Very quickly, I'd like to give my take on the decisive mandate given to Mr Narendra Modi:
- End of the Coalition: As much as we'd like to talk about the benefits of federalism, one of the bigger reasons why India has faced stagnation, paralysis, even corruption (though that is more fairly shared among all and sundry) is the fact that parties have been shackled by the often unjustified and obstructionist demands of their coalition partners. This election ensures that all flimsy agenda fall back to the back burner. The country can finally breathe.
- The Power of Media and Perception: If not today the next Lok Sabha election will have an overwhelming number of people influenced by social media. A lesson in planning, pitching and strategic perception building - now called electioneering - was born. Brands were created. And the marginal effects of social media were visible this time too, especially for the urban voter. If other parties don't form a serious PR and media plan soon eventual irrelevance is guaranteed.
- Weight of Expectation: All eyes are well and truly set on Narendra Modi. He has been rewarded with an empowering mandate. The expectations are just as high. He will have the power to push his ideas onto the country at large but he also has no excuses for failure. It would be interesting to see if he will temper his nature now that he leads India and it would be important to know if he is ready to conform to the expectations of those voters who have reposed considerable faith in the hope that he will put equitable development ahead of ideology.
- Illusion of Left-to-Right Change: Politically and ideologically, the right of center party has won. I wonder though, if there'll be any significant change in the economic thinking towards the Right - the concept of limited government. It will be a huge call to take - the country is still predominantly dependent on our (dysfunctional) safety nets. Will radical changes be made? I wonder...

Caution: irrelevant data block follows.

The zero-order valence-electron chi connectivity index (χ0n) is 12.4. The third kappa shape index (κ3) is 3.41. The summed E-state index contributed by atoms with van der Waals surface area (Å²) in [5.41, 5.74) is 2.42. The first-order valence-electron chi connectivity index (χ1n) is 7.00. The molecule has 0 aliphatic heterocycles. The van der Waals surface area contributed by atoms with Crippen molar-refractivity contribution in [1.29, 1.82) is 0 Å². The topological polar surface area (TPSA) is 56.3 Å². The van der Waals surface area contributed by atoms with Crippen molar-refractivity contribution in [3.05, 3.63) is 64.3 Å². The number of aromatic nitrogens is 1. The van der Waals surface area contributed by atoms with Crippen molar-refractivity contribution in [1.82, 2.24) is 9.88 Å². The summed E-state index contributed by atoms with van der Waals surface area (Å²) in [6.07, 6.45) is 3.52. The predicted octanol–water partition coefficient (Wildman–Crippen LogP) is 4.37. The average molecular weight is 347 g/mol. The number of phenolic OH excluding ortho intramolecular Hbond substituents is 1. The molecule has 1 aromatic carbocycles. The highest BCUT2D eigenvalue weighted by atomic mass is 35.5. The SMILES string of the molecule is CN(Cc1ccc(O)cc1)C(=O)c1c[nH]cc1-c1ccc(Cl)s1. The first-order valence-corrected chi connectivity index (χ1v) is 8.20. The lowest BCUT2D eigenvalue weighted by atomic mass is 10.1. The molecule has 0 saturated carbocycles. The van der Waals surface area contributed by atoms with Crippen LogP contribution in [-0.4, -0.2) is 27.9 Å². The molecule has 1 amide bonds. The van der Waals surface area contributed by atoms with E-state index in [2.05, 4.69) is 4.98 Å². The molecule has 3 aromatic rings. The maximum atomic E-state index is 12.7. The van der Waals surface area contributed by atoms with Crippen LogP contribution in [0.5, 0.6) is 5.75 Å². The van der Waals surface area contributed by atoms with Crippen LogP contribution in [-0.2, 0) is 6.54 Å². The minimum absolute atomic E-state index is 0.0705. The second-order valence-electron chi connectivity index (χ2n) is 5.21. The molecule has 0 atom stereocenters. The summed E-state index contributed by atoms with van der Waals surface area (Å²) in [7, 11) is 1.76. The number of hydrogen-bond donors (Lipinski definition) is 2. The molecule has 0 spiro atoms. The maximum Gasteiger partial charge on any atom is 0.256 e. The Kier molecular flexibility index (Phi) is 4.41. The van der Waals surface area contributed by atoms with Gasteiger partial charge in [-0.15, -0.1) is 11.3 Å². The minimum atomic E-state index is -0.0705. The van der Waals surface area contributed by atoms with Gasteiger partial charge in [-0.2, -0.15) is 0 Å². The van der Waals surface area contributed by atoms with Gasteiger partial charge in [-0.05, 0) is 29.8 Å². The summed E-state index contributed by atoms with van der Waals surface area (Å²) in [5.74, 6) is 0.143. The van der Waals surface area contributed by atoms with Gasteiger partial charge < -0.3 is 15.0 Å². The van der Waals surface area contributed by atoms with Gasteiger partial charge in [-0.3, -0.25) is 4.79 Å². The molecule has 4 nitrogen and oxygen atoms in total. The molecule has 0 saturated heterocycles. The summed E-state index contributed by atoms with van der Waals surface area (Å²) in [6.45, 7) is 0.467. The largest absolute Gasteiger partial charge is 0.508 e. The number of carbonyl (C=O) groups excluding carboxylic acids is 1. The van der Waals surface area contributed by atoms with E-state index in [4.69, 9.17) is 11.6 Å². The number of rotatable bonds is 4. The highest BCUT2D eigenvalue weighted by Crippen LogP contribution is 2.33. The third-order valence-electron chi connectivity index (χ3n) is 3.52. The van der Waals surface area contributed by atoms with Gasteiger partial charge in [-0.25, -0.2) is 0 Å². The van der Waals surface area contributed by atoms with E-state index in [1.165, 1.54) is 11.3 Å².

- A Two-Party System: I don't really buy the notion of the Congress being decimated for all eternity. One simply cannot forget the organizational strength of the party and its pan India presence. Vote share percentages also tell us that it received the second highest vote percentage, not only in India but in important states as well. The mandate is a timely reminder that just about anyone can be dumped onto the streets by the power of the ballot and that's good. The Congress would be expected to come out cleaner and lighter from this chastening experience. The writing is as stark as it can be - evolve or perish. And just as we need a strong party at the center, we also need a strong opposition. Let the country churn. Let the country grow.
- AAP Test: It's tough to call AAP's future. Hindsight tells us they spread themselves too thin and that voters were disappointed by their perfunctory treatment of the seats they received at Delhi. Forming a party on a wave is one thing. To carry the unit forward is another. It requires tremendous patience, a willingness to leave behind your professions and other ambitions, and also having a core principle of existence. Without these, it may be difficult to sustain the goodwill and trust they had managed once. The Delhi elections will be crucial.